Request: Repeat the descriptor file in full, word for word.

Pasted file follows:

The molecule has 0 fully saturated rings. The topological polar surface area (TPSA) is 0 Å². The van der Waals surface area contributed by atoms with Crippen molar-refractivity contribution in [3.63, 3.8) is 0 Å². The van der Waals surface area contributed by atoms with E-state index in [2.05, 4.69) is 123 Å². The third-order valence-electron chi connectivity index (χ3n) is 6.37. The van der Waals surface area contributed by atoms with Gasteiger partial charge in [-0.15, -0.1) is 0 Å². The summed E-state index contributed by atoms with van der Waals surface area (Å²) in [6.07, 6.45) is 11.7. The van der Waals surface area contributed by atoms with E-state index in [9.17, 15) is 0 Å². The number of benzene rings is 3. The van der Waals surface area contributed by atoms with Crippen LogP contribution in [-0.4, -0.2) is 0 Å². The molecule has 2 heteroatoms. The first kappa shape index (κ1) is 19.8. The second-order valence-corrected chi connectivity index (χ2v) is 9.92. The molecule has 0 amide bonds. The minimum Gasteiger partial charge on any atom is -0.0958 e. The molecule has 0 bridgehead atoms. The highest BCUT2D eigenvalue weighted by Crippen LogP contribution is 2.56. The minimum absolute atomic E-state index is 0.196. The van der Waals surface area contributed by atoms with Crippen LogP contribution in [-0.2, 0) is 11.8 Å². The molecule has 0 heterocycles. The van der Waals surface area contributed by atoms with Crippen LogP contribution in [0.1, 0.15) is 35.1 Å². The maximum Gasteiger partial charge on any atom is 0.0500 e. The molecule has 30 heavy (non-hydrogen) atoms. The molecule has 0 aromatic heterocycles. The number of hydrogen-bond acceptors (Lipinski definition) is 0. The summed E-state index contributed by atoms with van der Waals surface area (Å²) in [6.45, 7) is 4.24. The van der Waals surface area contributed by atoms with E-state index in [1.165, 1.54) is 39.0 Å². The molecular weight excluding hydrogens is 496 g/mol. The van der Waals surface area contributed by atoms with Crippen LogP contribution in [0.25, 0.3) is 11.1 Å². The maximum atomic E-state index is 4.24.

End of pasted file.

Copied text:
The molecule has 0 fully saturated rings. The topological polar surface area (TPSA) is 0 Å². The van der Waals surface area contributed by atoms with Crippen molar-refractivity contribution in [3.63, 3.8) is 0 Å². The van der Waals surface area contributed by atoms with E-state index in [2.05, 4.69) is 123 Å². The third-order valence-electron chi connectivity index (χ3n) is 6.37. The van der Waals surface area contributed by atoms with Gasteiger partial charge in [-0.15, -0.1) is 0 Å². The summed E-state index contributed by atoms with van der Waals surface area (Å²) in [6.07, 6.45) is 11.7. The van der Waals surface area contributed by atoms with E-state index in [9.17, 15) is 0 Å². The number of benzene rings is 3. The van der Waals surface area contributed by atoms with Crippen LogP contribution in [-0.4, -0.2) is 0 Å². The molecule has 2 heteroatoms. The first kappa shape index (κ1) is 19.8. The second-order valence-corrected chi connectivity index (χ2v) is 9.92. The molecule has 0 amide bonds. The minimum Gasteiger partial charge on any atom is -0.0958 e. The molecule has 0 bridgehead atoms. The highest BCUT2D eigenvalue weighted by Crippen LogP contribution is 2.56. The minimum absolute atomic E-state index is 0.196. The van der Waals surface area contributed by atoms with Crippen LogP contribution in [-0.2, 0) is 11.8 Å². The molecule has 0 heterocycles. The van der Waals surface area contributed by atoms with Crippen LogP contribution in [0.1, 0.15) is 35.1 Å². The maximum Gasteiger partial charge on any atom is 0.0500 e. The molecule has 30 heavy (non-hydrogen) atoms. The molecule has 0 aromatic heterocycles. The number of hydrogen-bond acceptors (Lipinski definition) is 0. The summed E-state index contributed by atoms with van der Waals surface area (Å²) in [6.45, 7) is 4.24. The van der Waals surface area contributed by atoms with E-state index in [1.165, 1.54) is 39.0 Å². The molecular weight excluding hydrogens is 496 g/mol. The van der Waals surface area contributed by atoms with Crippen LogP contribution in [0.25, 0.3) is 11.1 Å². The maximum atomic E-state index is 4.24.